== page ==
A una flor nacida en una calavera: En torno al concepto de propagación contextual Abstract This study deals with the way in which the literary motif of the flower born in a skull was transmitted. In particular, it is analyzed the textual formulation that emerged in baroque poetry and how it was projected later in several cultural contexts. In addition , this analysis tries to illustrate the concept of contextual propagation, which refers to a process of literary transmission that explains the survival and evolution of certain texts through new channels of expression involving a change in literary genre and even expressive medium. Variantes de un motivo universal y delimitación de objetivos La imagen de la planta que germina de los restos mortales, con variantes como las flores que nacen de la sangre o de las lágrimas vertidas por la muerte de la persona amada, es un tópico recreado en tradiciones tan diversas como la mitología egip-cia y la griega, las leyendas alemanas o los cuentos de la Bretaña. 1 Baste recordar como ejemplo, dentro del ámbito hispánico, la metamorfosis triunfal del amor en el conocido desenlace del romance del Conde Niño, expresada así en esta versión oral registrada en Los pozuelos de Calatrava (Ciudad Real): A ella, como hija de reyes, la entierran en el altar, a él, como hijo de conde, unos pasos más atrás. De ella nace un rosal blanco, de él, un espino fugaz; las ramitas que se alcanzan fuertes abrazos se dan. (CLO, 857r)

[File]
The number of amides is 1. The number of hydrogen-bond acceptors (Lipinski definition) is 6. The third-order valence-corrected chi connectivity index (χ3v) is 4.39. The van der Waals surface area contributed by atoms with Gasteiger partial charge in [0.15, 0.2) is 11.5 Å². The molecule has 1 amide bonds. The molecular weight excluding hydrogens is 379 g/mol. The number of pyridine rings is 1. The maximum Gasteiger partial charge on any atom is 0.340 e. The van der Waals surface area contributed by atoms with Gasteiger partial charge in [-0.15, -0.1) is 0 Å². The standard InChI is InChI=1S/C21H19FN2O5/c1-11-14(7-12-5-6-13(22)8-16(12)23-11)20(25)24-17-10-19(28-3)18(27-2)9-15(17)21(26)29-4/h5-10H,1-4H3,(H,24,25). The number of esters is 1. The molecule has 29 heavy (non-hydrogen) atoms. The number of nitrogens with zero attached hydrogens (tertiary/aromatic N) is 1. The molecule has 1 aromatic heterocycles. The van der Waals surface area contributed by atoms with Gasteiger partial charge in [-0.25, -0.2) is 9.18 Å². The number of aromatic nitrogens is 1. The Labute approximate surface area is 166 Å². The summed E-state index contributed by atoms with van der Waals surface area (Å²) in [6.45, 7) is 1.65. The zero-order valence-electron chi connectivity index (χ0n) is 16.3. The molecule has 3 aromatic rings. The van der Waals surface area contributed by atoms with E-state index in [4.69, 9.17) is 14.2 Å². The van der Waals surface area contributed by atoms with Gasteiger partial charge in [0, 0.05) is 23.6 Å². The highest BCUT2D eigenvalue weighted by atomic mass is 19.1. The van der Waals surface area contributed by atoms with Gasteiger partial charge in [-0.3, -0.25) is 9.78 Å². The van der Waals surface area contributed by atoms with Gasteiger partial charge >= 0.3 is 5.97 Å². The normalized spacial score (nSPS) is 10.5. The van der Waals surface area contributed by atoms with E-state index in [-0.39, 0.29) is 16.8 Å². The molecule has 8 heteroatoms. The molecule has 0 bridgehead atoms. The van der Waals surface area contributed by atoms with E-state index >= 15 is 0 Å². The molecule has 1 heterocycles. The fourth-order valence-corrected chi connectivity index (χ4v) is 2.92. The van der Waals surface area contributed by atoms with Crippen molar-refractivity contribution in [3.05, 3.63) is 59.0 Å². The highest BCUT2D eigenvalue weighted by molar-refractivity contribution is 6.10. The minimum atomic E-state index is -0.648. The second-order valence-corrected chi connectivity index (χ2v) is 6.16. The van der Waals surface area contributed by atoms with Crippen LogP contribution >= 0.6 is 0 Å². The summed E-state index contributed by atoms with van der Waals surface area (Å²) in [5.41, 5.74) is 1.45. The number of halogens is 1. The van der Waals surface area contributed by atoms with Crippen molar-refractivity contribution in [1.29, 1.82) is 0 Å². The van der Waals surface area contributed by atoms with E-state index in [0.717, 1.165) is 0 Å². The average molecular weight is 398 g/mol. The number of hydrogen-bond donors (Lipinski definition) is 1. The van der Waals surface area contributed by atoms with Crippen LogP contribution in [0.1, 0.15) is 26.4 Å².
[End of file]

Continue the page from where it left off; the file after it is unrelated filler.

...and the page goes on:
This article studies the representation of atomic power stations in contemporary French novel, by questioning the relationship they have to the place in which they are located. Through the analysis of a corpus formed by Le Pays de Marie Darrieussecq (2005), La Centrale by Élisabeth Filhol (2010) and La Traversée de la France à la nage (2012) by Pierre Patrolin, the article shows that the presence of the power plant in the natural environment generates a feeling of "uncanny” in the characters. As a consequence, in these texts a defamiliarization technique allows the authors both to problematize the anthropization of the landscape and to thematize the question of nuclear risk, without always evoking it in a direct way. The article, by adding to the reference corpus L’Aménagement du territoire (2014) by Aurélien Bellanger and Nature humaine (2020) by Serge Joncour, addresses then the dialectics between political and scientific discourse, which makes possible the narrativization of an ecological reflection on atomic energy. Résumé Cet article analyse, par une méthode écopoétique, la représentation des centrales atomiques dans le roman français de l’extrême contemporain, en soulignant la dimension fondatrice de la relation au lieu dans lequel elles sont situées. Par l’étude d’un corpus formé par Le Pays de Marie Darrieussecq (2005), La Centrale d’Élisabeth Filhol (2010) et La Traversée de la France à la nage (2012) de Pierre Patrolin, il montre que la description de la centrale dans le milieu naturel peut engendrer, dans le ressenti subjectif des personnages, un sentiment d’«inquiétante étrangeté» et un mécanisme de défamiliarisation qui permet à la fois de problématiser l’anthropisation du paysage et de thématiser la question du risque nucléaire sans toujours l’évoquer de manière directe. L’article aborde ensuite la question de l’entrelacement entre discours politique et discours scientifique, qui rend possible l’élaboration d’une réflexion écologique sur l’énergie atomique, en ajoutant au corpus de référence L’Aménagement du territoire (2014) d’Aurélien Bellanger et Nature humaine (2020) de Serge Joncour.